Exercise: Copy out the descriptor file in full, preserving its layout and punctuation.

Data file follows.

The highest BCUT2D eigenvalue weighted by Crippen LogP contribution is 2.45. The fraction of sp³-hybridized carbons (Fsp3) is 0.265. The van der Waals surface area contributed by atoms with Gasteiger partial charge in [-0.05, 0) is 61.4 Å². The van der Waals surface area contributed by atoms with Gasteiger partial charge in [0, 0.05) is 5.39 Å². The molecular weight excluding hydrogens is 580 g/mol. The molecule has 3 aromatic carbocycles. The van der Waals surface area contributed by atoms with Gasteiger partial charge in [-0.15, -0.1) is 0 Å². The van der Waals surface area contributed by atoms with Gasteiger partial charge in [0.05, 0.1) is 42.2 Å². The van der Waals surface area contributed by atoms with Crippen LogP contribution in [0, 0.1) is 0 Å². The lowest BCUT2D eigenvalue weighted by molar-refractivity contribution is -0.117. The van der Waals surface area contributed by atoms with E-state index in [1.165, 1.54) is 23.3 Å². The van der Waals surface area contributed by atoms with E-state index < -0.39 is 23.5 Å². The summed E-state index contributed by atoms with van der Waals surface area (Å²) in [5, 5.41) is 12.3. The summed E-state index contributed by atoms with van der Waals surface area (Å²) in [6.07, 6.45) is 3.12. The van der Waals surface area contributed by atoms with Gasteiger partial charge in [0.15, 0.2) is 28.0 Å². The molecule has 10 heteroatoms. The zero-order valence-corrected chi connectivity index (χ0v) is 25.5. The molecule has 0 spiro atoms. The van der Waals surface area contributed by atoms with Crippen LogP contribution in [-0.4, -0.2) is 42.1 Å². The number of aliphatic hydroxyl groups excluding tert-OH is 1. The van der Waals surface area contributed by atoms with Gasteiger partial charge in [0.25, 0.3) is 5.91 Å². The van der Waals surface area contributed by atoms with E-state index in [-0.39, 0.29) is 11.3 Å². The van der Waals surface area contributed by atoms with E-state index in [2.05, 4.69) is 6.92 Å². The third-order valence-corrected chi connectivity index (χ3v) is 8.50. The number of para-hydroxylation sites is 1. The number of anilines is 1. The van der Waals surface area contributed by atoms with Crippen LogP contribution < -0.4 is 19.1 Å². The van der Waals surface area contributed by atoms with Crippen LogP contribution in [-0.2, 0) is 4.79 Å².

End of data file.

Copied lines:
The highest BCUT2D eigenvalue weighted by Crippen LogP contribution is 2.45. The fraction of sp³-hybridized carbons (Fsp3) is 0.265. The van der Waals surface area contributed by atoms with Gasteiger partial charge in [-0.05, 0) is 61.4 Å². The van der Waals surface area contributed by atoms with Gasteiger partial charge in [0, 0.05) is 5.39 Å². The molecular weight excluding hydrogens is 580 g/mol. The molecule has 3 aromatic carbocycles. The van der Waals surface area contributed by atoms with Gasteiger partial charge in [-0.15, -0.1) is 0 Å². The van der Waals surface area contributed by atoms with Gasteiger partial charge in [0.05, 0.1) is 42.2 Å². The van der Waals surface area contributed by atoms with Crippen LogP contribution in [0, 0.1) is 0 Å². The lowest BCUT2D eigenvalue weighted by molar-refractivity contribution is -0.117. The van der Waals surface area contributed by atoms with E-state index in [1.165, 1.54) is 23.3 Å². The van der Waals surface area contributed by atoms with E-state index < -0.39 is 23.5 Å². The summed E-state index contributed by atoms with van der Waals surface area (Å²) in [5, 5.41) is 12.3. The summed E-state index contributed by atoms with van der Waals surface area (Å²) in [6.07, 6.45) is 3.12. The van der Waals surface area contributed by atoms with Gasteiger partial charge in [0.15, 0.2) is 28.0 Å². The molecule has 10 heteroatoms. The zero-order valence-corrected chi connectivity index (χ0v) is 25.5. The molecule has 0 spiro atoms. The van der Waals surface area contributed by atoms with Crippen LogP contribution in [-0.4, -0.2) is 42.1 Å². The number of aliphatic hydroxyl groups excluding tert-OH is 1. The van der Waals surface area contributed by atoms with Gasteiger partial charge in [0.25, 0.3) is 5.91 Å². The van der Waals surface area contributed by atoms with E-state index in [-0.39, 0.29) is 11.3 Å². The van der Waals surface area contributed by atoms with E-state index in [2.05, 4.69) is 6.92 Å². The third-order valence-corrected chi connectivity index (χ3v) is 8.50. The number of para-hydroxylation sites is 1. The number of anilines is 1. The van der Waals surface area contributed by atoms with Crippen LogP contribution < -0.4 is 19.1 Å². The van der Waals surface area contributed by atoms with Crippen LogP contribution in [-0.2, 0) is 4.79 Å².